Is a career in Marine Energy for me?


Working in marine renewables offers you the chance to be part of an exciting new industry, as well as protecting the environment. The industry is still young and is constantly growing, which means now is the best time to get involved!

A single renewable energy project, like a floating windfarm in the Celtic Sea for example, will need people from lots of different backgrounds and skillsets – click the links on the careers below to discover more – these are just some of the opportunities available. 

Joining the sector could see you working outdoors on land or at sea, in an office, or even in a laboratory, and many roles provide the opportunity to travel and work overseas. 

Science, Technology, Engineering and Maths (STEM) skills are all valuable to the industry, but there are so many exciting roles in other areas too, and many organisations are already offering apprenticeships so you can get on-the-job experience. 



As an Energy Engineer, you will give your expert advice on the use of safe and reliable sources of energy.


Offshore Engineers find economical and environmentally safe ways to extract oil and gas from natural reservoirs beneath the seabed.


As a Flood Risk Engineer, you will be looking at different methods to decrease the risk of flooding in towns and cities.


As a Control System Engineer, you will be responsible for the design and installation of a control system, which checks that industrial and manufacturing machinery is working accurately, safely and efficiently.


Geophysicists study the physical make-up and workings of the Earth.


As a Diver, you will be involved in underwater inspection, testing, repair, maintenance or search work.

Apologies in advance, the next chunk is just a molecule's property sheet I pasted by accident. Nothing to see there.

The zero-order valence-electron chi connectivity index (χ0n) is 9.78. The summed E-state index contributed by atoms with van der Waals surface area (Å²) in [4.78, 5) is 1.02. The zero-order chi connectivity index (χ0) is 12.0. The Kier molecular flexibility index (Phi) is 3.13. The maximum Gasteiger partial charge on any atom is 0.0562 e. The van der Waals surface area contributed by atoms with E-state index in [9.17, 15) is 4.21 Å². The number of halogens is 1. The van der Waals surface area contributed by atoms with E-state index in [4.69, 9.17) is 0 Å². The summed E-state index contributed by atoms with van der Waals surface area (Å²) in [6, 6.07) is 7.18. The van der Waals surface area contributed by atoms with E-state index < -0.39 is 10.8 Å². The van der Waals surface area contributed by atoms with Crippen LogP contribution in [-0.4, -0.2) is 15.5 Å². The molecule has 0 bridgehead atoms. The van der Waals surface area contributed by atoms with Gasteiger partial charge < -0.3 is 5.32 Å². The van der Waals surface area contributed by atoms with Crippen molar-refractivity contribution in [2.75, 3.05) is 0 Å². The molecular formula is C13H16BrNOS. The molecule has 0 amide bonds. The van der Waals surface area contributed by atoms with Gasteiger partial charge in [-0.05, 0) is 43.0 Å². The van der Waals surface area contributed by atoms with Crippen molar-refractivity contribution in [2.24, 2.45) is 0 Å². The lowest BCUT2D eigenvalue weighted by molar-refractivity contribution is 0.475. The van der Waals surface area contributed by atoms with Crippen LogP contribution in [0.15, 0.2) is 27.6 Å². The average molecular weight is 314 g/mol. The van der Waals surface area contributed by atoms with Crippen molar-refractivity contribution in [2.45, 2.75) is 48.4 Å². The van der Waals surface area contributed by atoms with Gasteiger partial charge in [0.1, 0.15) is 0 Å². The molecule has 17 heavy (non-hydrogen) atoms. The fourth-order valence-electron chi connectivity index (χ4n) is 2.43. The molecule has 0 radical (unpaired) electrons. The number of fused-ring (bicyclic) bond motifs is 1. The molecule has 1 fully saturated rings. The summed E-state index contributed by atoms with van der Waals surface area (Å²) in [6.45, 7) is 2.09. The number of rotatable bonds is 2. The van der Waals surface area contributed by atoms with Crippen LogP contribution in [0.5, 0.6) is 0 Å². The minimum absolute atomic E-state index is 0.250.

Geotechnical Engineers investigate plans for civil engineering developments such as bridges, tunnels, roads and dams, as well as housing projects.


Oceanographers study seas and oceans, and the way they interact with the land and the atmosphere.


As a Mudlogger, you will use your geological expertise to gather, process and monitor information for oil drilling activities.


Electricians install, inspect and test electrical equipment, making sure it is working properly and safely.


A mechanical / electrical engineer will design and develop a device.


Crewmembers work with specialist vessels such as tugs, multi-purpose work boats, fast pilot boats or crew transfer vessels.


Marine scientists are critical, e.g. measuring and mapping the environment where the device will be installed.


Project managers use management and people skills to manage change by planning and co-ordinating projects.


Marine Mammal Observers carry out visual detection of marine mammals during surveys associated with research or industry.


Maritime engineering technicians support the work of maritime engineers in three main areas: offshore engineering, marine engineering and shore-based industries.

Useful Links:

If you’d like information, advice and guidance about choosing a career pathway, follow the links below.

Careers Wales

Plan your career, prepare to get a job, and find and apply for the right apprenticeships, courses and training.

Working Wales

Free advice, guidance and access to training to help you get into work or further your career.

Job Centre

Find full or part-time jobs in Wales. Use the ‘Find a job’ service to search and apply for jobs.


Head back to the Future Energy Careers homepage – your starting point for a brighter, sustainable career in renewable energy.

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